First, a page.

Cam Atkinson could be the Tim Tebow of hockey.
Virtually all Atkinson has ever heard about are his shortcomings (pardon the pun) rather than the big things that he has to offer, like speed, soft hands and a good shot.
But like the much-maligned Denver Broncos quarterback, Atkinson has been a winner everywhere he has gone, from three New England Prep School Championships at Avon Old Farms — where doctors said he would never play again because of a severe leg injury in his freshman year — to a NCAA Division I title in his second of three seasons at Boston College.
Then against the longest of odds, Atkinson made the Columbus Blue Jackets’ opening-night roster in training camp. When the Blue Jackets got off to the worst start in franchise history, Atkinson and several other top young prospects were assigned to the Springfield Falcons.
But Atkinson had more than proven his point, and is now trying to improve his efficiency and consistency while playing within several slap shots of his earlier major triumphs.
“It’s been a very exciting few months,” Atkinson said, before a faceoff with the Connecticut Whale on Friday night that ended in a 3-2 loss when Andreas Thuresson scored his second goal of the game with only 21.6 seconds left. “My goal right off the bat was to make the main team, and I was fortunate enough to do so. I took it one day at a time and just focused on what I needed to do each day. I didn’t look to the future, just stayed in the present and worked my [hardest].
“They showed some interest in me and gave me a shot, but obviously we kind of struggled. Now I’m in Springfield, and it’s nice to be just kind of getting settled in and being with all the guys.”
Atkinson started on the Blue Jackets’ second line with R.J. Umberger and Antoine Vermette, which was a great opportunity for the 22-year-old from Greenwich. But the Blue Jackets lost their first eight games (0-7-0-1), so general manager Scott Howson told Atkinson that the team didn’t want him around during such difficult times.
“I understood,” Atkinson said.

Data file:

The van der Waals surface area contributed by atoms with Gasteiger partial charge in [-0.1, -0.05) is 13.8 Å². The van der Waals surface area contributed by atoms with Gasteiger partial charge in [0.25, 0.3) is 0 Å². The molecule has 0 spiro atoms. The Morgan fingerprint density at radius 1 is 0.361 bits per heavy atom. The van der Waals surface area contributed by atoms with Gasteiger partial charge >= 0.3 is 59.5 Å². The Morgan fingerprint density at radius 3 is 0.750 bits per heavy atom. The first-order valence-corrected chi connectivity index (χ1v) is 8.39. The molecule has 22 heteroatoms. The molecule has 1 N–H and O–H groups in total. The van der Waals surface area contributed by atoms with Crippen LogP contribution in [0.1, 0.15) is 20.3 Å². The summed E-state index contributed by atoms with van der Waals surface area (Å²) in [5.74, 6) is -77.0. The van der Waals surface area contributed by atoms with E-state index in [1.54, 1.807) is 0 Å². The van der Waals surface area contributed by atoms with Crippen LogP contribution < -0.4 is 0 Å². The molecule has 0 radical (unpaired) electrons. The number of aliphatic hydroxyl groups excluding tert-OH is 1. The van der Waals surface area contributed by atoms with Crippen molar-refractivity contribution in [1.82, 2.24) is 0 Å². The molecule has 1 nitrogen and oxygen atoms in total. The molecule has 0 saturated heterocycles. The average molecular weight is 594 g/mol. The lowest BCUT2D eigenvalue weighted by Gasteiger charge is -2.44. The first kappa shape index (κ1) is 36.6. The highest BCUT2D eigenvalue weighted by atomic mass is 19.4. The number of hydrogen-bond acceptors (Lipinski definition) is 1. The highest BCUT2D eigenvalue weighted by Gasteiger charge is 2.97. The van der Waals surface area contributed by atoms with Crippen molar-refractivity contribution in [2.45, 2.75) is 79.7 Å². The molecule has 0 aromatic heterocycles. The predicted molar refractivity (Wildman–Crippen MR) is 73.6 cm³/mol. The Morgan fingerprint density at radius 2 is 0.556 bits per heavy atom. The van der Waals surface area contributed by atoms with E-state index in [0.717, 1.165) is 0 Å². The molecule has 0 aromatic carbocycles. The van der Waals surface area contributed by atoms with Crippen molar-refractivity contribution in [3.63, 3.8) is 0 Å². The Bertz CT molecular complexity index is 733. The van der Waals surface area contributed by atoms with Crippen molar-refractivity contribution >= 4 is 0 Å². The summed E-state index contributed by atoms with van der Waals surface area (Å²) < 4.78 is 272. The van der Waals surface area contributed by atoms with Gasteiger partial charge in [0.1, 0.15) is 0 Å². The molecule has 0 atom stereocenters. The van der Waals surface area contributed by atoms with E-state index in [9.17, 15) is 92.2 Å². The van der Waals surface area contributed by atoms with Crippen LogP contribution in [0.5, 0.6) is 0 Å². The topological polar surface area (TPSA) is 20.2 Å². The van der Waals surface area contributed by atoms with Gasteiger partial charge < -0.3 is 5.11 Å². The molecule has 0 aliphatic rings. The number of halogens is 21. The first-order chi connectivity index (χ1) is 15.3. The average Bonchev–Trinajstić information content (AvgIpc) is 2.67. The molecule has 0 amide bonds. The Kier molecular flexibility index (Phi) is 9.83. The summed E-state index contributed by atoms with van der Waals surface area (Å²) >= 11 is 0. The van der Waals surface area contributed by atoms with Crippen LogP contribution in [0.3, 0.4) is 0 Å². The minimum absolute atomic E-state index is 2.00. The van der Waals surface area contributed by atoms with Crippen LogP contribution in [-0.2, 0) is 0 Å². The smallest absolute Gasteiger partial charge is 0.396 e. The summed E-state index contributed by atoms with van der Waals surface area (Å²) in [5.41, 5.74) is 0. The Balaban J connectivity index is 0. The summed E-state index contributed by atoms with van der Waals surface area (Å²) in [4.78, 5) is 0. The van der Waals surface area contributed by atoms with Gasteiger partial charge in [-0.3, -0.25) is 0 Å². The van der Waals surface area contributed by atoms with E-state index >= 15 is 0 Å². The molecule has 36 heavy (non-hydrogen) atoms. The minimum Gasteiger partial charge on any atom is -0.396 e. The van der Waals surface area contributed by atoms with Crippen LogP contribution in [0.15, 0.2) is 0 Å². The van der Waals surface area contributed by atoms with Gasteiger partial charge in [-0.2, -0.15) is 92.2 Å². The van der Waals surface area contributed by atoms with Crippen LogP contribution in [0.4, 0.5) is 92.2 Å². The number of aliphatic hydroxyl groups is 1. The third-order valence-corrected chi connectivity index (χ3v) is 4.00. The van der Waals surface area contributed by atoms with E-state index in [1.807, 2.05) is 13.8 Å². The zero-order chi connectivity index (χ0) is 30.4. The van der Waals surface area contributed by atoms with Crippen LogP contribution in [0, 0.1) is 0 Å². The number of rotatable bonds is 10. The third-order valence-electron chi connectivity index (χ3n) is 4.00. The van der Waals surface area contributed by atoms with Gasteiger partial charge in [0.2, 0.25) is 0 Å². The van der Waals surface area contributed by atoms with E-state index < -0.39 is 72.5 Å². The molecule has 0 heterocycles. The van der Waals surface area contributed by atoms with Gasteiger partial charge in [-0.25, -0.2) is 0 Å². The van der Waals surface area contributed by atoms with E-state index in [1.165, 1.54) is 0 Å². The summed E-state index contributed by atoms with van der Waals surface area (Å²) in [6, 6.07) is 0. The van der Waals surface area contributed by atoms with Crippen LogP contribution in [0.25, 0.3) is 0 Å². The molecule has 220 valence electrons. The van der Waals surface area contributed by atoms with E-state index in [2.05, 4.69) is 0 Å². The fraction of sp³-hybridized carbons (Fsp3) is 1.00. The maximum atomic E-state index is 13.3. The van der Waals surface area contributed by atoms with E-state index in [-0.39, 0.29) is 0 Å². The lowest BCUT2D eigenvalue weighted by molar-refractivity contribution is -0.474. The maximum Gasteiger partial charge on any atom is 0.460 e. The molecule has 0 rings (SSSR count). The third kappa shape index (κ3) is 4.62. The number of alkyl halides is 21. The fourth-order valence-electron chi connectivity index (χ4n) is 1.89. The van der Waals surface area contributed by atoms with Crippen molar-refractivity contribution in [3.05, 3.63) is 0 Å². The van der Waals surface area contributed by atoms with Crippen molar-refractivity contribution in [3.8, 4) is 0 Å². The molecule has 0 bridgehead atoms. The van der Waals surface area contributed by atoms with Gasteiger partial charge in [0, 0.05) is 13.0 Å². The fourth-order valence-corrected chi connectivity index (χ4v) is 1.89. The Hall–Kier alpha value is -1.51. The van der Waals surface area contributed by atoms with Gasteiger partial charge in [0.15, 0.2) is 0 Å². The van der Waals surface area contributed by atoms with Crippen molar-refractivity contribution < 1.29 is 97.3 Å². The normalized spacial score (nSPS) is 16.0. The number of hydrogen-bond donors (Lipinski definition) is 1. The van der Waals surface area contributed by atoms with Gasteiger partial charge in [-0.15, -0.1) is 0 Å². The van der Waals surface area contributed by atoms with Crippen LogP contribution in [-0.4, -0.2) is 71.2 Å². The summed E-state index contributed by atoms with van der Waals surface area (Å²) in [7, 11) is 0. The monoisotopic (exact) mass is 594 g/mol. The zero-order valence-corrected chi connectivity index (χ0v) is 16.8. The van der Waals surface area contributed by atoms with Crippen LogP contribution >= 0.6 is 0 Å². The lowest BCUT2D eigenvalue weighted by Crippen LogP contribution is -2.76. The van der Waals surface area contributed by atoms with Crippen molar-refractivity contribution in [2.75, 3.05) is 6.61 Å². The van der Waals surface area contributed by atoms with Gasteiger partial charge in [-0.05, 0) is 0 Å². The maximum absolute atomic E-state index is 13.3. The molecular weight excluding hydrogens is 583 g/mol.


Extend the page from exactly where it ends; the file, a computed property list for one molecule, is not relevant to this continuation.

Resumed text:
Atkinson was replaced on the Blue Jackets’ roster by veteran Alexandre Giroux, a former Hartford Wolf Pack wing and 2009 AHL MVP with the Hershey Bears when they won their first of two consecutive Calder Cup titles. Ironically, when Giroux returned to the Falcons on Nov. 5, he was put on the top line with Atkinson and former AHL All-Star Martin St. Pierre, who was injured in a 5-1 loss at Adirondack on Friday night and missed losses to the Whale and Albany on Saturday and Sunday. But St. Pierre is expected to return this weekend, when the Falcons visit Worcester on Friday night before hosting the Whale on Saturday night and Portland on Sunday.
“It has been fun playing with two totally different players,” Atkinson said. “Giroux is obviously a goal-scorer and shooter, and Marty is a passer. I try to do a little bit of both, but obviously I like to score goals, so it’s fun playing with those guys.”
It’s actually fun for the 5-foot-9, 173-pound Atkinson to be playing with anyone at any level, after constantly hearing he was too small, even at the Mite level for 7- and 8-year-olds.
“I’ve been fighting for my position since I first started playing,” he said. “It doesn’t come easy for me, but I love the challenge. That’s what drives me and has motivated me to become the player that I am.”
When asked if he was tired of hearing about his lack of size, Atkinson said, “Not really. You can never hear that too much. I just use that as motivation and work even harder.”